Letters at length, August 20

Eliminate nukes

How beautiful a letter and how truthful is the Aug. 17 guest commentary "Can we move forward now?" by Hideko Tamura. She is a brave woman and deserves all the love and kindness that humanity can bestow upon her.

I'm a veteran of World War II — when the atomic bomb was used not to end a war that was already ended, but to scare the Russians and the rest of the world, and to place forever in our atmosphere cancer-causing radiation molecules (I have lost friends who were pilots and died from atmospheric radiation). I recommend that anyone who has a computer go on the Internet and watch the documentary "Beyond Treason." Our weapons are carriers of more radiation and death by the use of armor-piercing depleted uranium. The United Nations has outlawed the use of this type of weapon because it not only kills the "enemy," but upon contact it explodes into its original molecular state and is highly radioactive, disbursing billions of radiation particles into the atmosphere forever. Iraq has suffered deformed newborns, cancer and other diseases as a result of these weapons.

The same is now occurring in Gaza, and Israel is feeling some of the effects also. Israel was the first nation to use these weapons and we were the second.

So here we are! Israel has more nuclear weapons than France and England combined. The United States and Russia each have thousands of thermonuclear war heads. Pakistan and India now have them (thanks to the United States), along with China and North Korea. What are these countries going to do with all of this weaponry? History has shown us that there never was a weapon invented that was not used. So here are some facts.

The thermonuclear weapons of today are 1,000 times more powerful than the bombs dropped on Hiroshima and Nagasaki. Just one bomb dropped on any city in the Middle East would destroy all life for thousands of square miles. Look what happened in Chernobyl, the then-Soviet Union nuclear plant accident, and our own Three Mile Island, where to this day no one can live within miles without the threat of cancer and deformed newborns.

It is time for the elimination of these horrible weapons and the nuclear plants that produce radiation that will last 4.5 billion years (until the end of our sun and the planet earth).

The future is in our hands. Call your representatives daily. Bother the hell out of them until they get the message. No more weapons of mass destruction. End the corporations that produce them for profit. Take the profit out of war.

Budd Gottlieb


Least horrible choice

Shoshana Alexander writes in her letter of Aug. 13 ("Stop justifying unconscionable use of atomic bombs in Japan") that I might have read some quotes on placards had I visited the Plaza on Aug. 6. But as distinguished Pennsylvania State University emeritus history professor Robert James Maddox tells us, the veracity of those very quotes is in doubt. He writes: "Another myth that has attained wide attention is that at least several of Truman's top military advisers later informed him that using atomic bombs against Japan would be militarily unnecessary or immoral, or both. There is no persuasive evidence that any of them did so. None of the Joint Chiefs ever made such a claim, although one inventive author has tried to make it appear that Leahy did by braiding together several unrelated passages from the admiral's memoirs. Actually, two days after Hiroshima, Truman told aides that Leahy had 'said up to the last that it wouldn't go off.'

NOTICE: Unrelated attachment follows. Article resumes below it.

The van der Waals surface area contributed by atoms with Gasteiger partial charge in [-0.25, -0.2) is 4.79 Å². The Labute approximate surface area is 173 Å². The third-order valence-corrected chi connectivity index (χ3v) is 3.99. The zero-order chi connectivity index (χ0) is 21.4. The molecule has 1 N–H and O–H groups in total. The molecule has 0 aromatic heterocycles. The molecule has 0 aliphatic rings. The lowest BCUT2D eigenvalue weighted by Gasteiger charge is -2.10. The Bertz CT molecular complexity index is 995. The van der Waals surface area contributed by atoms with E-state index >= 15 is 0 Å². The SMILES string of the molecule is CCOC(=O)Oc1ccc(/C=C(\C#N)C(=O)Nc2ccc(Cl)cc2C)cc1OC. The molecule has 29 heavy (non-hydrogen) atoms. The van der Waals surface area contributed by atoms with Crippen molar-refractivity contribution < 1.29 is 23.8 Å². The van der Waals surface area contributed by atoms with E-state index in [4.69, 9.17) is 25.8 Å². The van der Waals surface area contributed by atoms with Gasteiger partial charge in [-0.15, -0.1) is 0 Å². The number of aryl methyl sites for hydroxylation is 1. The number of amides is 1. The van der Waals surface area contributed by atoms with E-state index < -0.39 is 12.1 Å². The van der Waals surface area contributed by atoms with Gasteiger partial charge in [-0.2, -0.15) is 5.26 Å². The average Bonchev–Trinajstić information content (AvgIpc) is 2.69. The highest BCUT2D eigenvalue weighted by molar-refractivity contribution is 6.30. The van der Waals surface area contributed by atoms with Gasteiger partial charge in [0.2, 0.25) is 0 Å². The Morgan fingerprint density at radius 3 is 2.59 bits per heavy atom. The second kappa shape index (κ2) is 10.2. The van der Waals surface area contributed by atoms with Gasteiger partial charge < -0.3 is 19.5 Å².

"Neither MacArthur nor Nimitz ever communicated to Truman any change of mind about the need for invasion or expressed reservations about using the bombs. When first informed about their imminent use only days before Hiroshima, MacArthur responded with a lecture on the future of atomic warfare and even after Hiroshima strongly recommended that the invasion go forward. Nimitz, from whose jurisdiction the atomic strikes would be launched, was notified in early 1945. 'This sounds fine,' he told the courier, 'but this is only February. Can't we get one sooner?'

"The best that can be said about Eisenhower's memory is that it had become flawed by the passage of time. Notes made by one of Stimson's aides indicate that there was a discussion of atomic bombs, but there is no mention of any protest on Eisenhower's part."

I prefer to get my history from sources like Professor Maddox, who has examined original sources, than from placards on the Plaza. And as Aldous Huxley, himself a passionate anti-nuclear activist wrote: "Facts do not cease to exist because they are ignored."

Every sane person detests nuclear weapons and recoils at the thought of their use. But Truman was faced with several horrible choices in the summer of 1945. And based on the facts of which I'm aware, he chose the least horrible option, and millions were saved.

David Wood


Was bomb necessary?

The annual hand-wringing over the dropping of the atomic bomb in Japan in 1945 seems a little livelier this year. So far we have had four guest commentaries and two letters. Gerry Cavanaugh (Aug. 4) passionately decries the bombing, David Wood (Aug. 10) says it saved lives, George Mozingo (Aug. 13) analyzes it and Hideko Tamura offers a survivor's perspective (Aug. 17). The letter by Shoshana Alexander (Aug. 13) quotes Eisenhower and others that the drop was unnecessary, and Ed Dillon's letter (Aug. 17) addresses the difficult decision President Harry Truman faced.